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Jane Austen's Emma: Summary, Analysis & Quiz

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Debbie Notari

In Jane Austen's novel, 'Emma,' we are introduced to a wealthy young woman who prides herself in being a matchmaker. Although Emma has some success, she doesn't always choose wise matches for her friends, but she unexpectedly finds the love of her life along the way.

Emma

The Beginning

The setting of Emma is a country estate called Hartfield, located sixteen miles from London in the small town of Highbury. Hartfield is a large home, with only two occupants - 21-year-old Emma and her elderly father.

When the novel opens, Emma has recently experienced the loss of her beloved governess, Miss Taylor, who was really more of a friend than a governess. She had been with the family for 16 years, following the death of Emma's mother. Miss Taylor has left to get married to Mr. Weston, a man she met with the assistance of Emma's matchmaking skills.

As the story opens, Emma feels a bit at sea, and somewhat lonely. She does, however, have a few close friends. One is Mr. Knightley, who is in his late 30s and lives about a mile from Hartfield. His brother is married to Emma's sister Isabella, so he is practically family. Emma also has a new friend in Harriet Smith, an orphan who lives at Mrs. Goddard's school for girls.

Emma's Character

The novel opens with these lines: 'Emma Woodhouse, handsome, clever, and rich, with a comfortable home and happy disposition, seemed to unite some of the best blessings of existence; and had lived nearly twenty-one years in the world with very little to distress or vex her' (Chapter One). Emma seems to have it all: beauty, brains, money, happiness and few worries. But through the course of the novel, Emma learns humility and gains maturity.

Emma's Father

As mentioned previously, Emma's father is elderly and a tad melancholy. He greatly misses his eldest daughter, Isabella, and feels sorry for her though she is happily married. When Miss Taylor leaves after her own wedding, his sadness increases. To Emma's credit, she tries to be cheerful and often brings a few local elderly, single women to visit him: Mrs. Bates, Miss Bates, and Mrs. Goddard.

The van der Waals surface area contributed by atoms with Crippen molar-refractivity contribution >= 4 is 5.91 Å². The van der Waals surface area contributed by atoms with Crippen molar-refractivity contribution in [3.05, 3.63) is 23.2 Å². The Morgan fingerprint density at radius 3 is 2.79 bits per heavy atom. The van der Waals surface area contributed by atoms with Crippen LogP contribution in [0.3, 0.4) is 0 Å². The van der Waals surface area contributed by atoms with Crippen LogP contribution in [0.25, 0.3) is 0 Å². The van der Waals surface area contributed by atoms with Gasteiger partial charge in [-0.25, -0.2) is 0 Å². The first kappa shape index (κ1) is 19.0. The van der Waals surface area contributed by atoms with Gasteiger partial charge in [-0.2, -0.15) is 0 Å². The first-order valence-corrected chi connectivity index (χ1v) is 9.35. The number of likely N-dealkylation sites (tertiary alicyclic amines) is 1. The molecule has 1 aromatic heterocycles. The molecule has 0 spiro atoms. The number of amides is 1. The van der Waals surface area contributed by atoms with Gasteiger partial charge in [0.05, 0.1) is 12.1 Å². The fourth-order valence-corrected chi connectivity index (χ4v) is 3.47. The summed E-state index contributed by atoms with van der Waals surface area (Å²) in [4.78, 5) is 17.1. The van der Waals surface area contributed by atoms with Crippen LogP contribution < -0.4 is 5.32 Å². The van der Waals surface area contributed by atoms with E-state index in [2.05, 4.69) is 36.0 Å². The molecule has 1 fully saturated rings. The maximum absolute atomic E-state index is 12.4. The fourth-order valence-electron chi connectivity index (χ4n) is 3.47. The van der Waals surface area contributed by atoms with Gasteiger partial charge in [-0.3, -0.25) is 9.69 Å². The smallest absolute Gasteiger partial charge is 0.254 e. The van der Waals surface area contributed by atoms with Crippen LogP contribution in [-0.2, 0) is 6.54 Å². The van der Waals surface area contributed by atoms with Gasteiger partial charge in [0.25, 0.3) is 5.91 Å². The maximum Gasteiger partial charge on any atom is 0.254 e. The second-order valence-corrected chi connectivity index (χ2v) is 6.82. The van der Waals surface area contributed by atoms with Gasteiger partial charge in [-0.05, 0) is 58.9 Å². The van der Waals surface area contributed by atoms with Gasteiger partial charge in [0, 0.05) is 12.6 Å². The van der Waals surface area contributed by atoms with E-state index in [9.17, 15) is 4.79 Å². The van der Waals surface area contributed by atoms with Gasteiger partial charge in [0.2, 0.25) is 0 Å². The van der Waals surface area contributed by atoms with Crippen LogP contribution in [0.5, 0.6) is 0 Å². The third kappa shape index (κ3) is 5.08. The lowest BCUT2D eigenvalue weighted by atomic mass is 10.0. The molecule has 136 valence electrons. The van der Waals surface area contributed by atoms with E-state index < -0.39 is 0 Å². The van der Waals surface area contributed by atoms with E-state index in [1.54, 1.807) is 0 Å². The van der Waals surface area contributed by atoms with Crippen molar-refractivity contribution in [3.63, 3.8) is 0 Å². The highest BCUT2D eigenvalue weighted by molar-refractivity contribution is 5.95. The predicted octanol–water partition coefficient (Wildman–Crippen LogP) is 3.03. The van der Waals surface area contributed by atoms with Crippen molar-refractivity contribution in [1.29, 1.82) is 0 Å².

Emma and Miss Smith

Harriet Smith and Emma become acquainted at one of the visits Emma hosts for her father, and soon become good friends. Harriet 'certainly was not clever, but she had a sweet, docile, grateful disposition; was totally free from conceit; and only desiring to be guided by any one she looked up to' (Chapter Four). Emma and Harriet are opposites in many ways. Emma is confident, established and wealthy; Harriet is unsure of herself, an orphan, and fairly poor. Harriet admires Emma so much that she forms her own opinions to match Emma's, and Emma loves this admiration.

Harriet has spent two months with a family, the Martins, who live at Abbey-Mill-Farm, and she loves them very much. It soon becomes apparent that Harriet is quite interested in Mr. Martin, a good-hearted young man who pursues her and performs kind deeds like going out of his way to bring her walnuts. However, Emma wants a loftier match for her friend.

Emma as Matchmaker

Because of her success in uniting Miss Taylor and Mr. Woodhouse, Emma feels she is an expert matchmaker. She decides to discourage Harriet Smith from forming a relationship with Mr. Martin, but instead encourages her to focus on Mr. Elton, the village vicar.

Mr. Elton is self-absorbed, and flatters himself to think that it is Emma who likes him, not Harriet. Emma does not suspect the misunderstanding at first, and is appalled when Mr. Elton reveals his love for her. Mr. Elton is humiliated by Emma's refusal, and scorns the idea that he could possibly be interested in Harriet. He leaves Highbury and finds a wife in Bath who is much like himself, pompous and tactless.

Soon afterward, Mr. and Mrs. Elton attend the local ball, and both are rude to Harriet. Mr. Knightley observes their behavior and asks Harriet to dance, much to Emma's delight. Little does Emma realize that this act of kindness on Mr. Knightley's part causes Harriet to fall in love with him.

Frank Churchill

A few days later, poor Harriet walks home only to be attacked by a group of gypsy thugs. Frank Churchill, the son of Mr. Weston, is coming to Highbury to visit his father and his secret love, Jane Fairfax. He notices the thugs and rescues Harriet. When Harriet mentions, cryptically, that she has fallen for someone above her station, Emma assumes she means she is in love with Frank Churchill.

Frank Churchill intrigues Emma. She enjoys his flirtations, and feels flattered in his pretended interest in her. She even tries to talk herself into caring for him, and those around the couple feel there may be something developing between them. However, Frank Churchill is secretly engaged to the beautiful niece of Miss Bates, Jane Fairfax. Emma is a bit jealous of Jane, who is beautiful and accomplished, just not wealthy.

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